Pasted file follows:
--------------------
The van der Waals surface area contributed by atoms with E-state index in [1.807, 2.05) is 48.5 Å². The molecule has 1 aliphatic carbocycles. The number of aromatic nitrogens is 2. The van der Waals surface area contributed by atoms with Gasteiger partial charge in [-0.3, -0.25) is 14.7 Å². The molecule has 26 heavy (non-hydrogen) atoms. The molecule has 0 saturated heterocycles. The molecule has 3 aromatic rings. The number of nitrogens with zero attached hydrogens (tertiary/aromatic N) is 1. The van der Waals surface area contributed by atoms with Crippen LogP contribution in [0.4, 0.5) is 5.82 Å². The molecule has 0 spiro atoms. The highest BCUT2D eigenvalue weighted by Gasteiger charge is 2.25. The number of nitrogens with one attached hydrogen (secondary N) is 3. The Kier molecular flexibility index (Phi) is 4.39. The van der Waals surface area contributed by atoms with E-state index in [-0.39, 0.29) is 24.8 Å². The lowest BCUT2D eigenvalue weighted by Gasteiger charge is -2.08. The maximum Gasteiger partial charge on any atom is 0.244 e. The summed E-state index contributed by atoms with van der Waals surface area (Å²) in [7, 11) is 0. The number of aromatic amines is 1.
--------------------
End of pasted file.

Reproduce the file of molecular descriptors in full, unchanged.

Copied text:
The van der Waals surface area contributed by atoms with E-state index in [1.807, 2.05) is 48.5 Å². The molecule has 1 aliphatic carbocycles. The number of aromatic nitrogens is 2. The van der Waals surface area contributed by atoms with Gasteiger partial charge in [-0.3, -0.25) is 14.7 Å². The molecule has 26 heavy (non-hydrogen) atoms. The molecule has 0 saturated heterocycles. The molecule has 3 aromatic rings. The number of nitrogens with zero attached hydrogens (tertiary/aromatic N) is 1. The van der Waals surface area contributed by atoms with Crippen LogP contribution in [0.4, 0.5) is 5.82 Å². The molecule has 0 spiro atoms. The highest BCUT2D eigenvalue weighted by Gasteiger charge is 2.25. The number of nitrogens with one attached hydrogen (secondary N) is 3. The Kier molecular flexibility index (Phi) is 4.39. The van der Waals surface area contributed by atoms with E-state index in [-0.39, 0.29) is 24.8 Å². The lowest BCUT2D eigenvalue weighted by Gasteiger charge is -2.08. The maximum Gasteiger partial charge on any atom is 0.244 e. The summed E-state index contributed by atoms with van der Waals surface area (Å²) in [7, 11) is 0. The number of aromatic amines is 1.